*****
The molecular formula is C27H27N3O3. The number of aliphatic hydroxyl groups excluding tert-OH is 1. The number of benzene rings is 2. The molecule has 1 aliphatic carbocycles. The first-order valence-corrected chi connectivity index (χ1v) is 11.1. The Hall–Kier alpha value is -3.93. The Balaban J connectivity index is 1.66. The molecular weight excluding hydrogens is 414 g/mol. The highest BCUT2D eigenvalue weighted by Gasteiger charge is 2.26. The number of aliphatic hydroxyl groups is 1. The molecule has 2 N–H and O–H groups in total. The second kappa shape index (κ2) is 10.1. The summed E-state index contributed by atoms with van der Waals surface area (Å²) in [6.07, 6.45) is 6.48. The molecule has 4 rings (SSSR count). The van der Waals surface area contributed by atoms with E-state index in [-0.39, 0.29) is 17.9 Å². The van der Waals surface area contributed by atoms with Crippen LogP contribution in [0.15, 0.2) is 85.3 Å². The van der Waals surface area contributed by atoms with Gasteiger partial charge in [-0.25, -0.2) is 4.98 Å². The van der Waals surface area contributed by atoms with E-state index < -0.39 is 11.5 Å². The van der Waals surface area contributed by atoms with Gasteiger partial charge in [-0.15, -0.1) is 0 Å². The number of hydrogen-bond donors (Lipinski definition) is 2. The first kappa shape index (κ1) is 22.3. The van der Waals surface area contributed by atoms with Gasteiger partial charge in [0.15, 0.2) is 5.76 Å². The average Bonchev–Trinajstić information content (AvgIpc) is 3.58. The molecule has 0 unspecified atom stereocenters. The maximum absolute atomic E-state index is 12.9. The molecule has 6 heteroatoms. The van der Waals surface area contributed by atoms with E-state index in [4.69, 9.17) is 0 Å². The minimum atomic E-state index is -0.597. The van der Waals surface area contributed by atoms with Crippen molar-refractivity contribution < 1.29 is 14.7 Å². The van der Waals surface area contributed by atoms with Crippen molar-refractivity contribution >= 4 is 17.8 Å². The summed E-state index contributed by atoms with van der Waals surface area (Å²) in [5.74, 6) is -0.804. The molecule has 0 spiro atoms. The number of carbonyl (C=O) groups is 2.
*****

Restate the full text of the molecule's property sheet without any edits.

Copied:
The molecular formula is C27H27N3O3. The number of aliphatic hydroxyl groups excluding tert-OH is 1. The number of benzene rings is 2. The molecule has 1 aliphatic carbocycles. The first-order valence-corrected chi connectivity index (χ1v) is 11.1. The Hall–Kier alpha value is -3.93. The Balaban J connectivity index is 1.66. The molecular weight excluding hydrogens is 414 g/mol. The highest BCUT2D eigenvalue weighted by Gasteiger charge is 2.26. The number of aliphatic hydroxyl groups is 1. The molecule has 2 N–H and O–H groups in total. The second kappa shape index (κ2) is 10.1. The summed E-state index contributed by atoms with van der Waals surface area (Å²) in [6.07, 6.45) is 6.48. The molecule has 4 rings (SSSR count). The van der Waals surface area contributed by atoms with E-state index in [-0.39, 0.29) is 17.9 Å². The van der Waals surface area contributed by atoms with Crippen LogP contribution in [0.15, 0.2) is 85.3 Å². The van der Waals surface area contributed by atoms with Gasteiger partial charge in [-0.25, -0.2) is 4.98 Å². The van der Waals surface area contributed by atoms with E-state index < -0.39 is 11.5 Å². The van der Waals surface area contributed by atoms with Gasteiger partial charge in [-0.15, -0.1) is 0 Å². The number of hydrogen-bond donors (Lipinski definition) is 2. The first kappa shape index (κ1) is 22.3. The van der Waals surface area contributed by atoms with Gasteiger partial charge in [0.15, 0.2) is 5.76 Å². The average Bonchev–Trinajstić information content (AvgIpc) is 3.58. The molecule has 0 unspecified atom stereocenters. The maximum absolute atomic E-state index is 12.9. The molecule has 6 heteroatoms. The van der Waals surface area contributed by atoms with E-state index in [4.69, 9.17) is 0 Å². The minimum atomic E-state index is -0.597. The van der Waals surface area contributed by atoms with Crippen molar-refractivity contribution < 1.29 is 14.7 Å². The van der Waals surface area contributed by atoms with Crippen molar-refractivity contribution >= 4 is 17.8 Å². The summed E-state index contributed by atoms with van der Waals surface area (Å²) in [5.74, 6) is -0.804. The molecule has 0 spiro atoms. The number of carbonyl (C=O) groups is 2.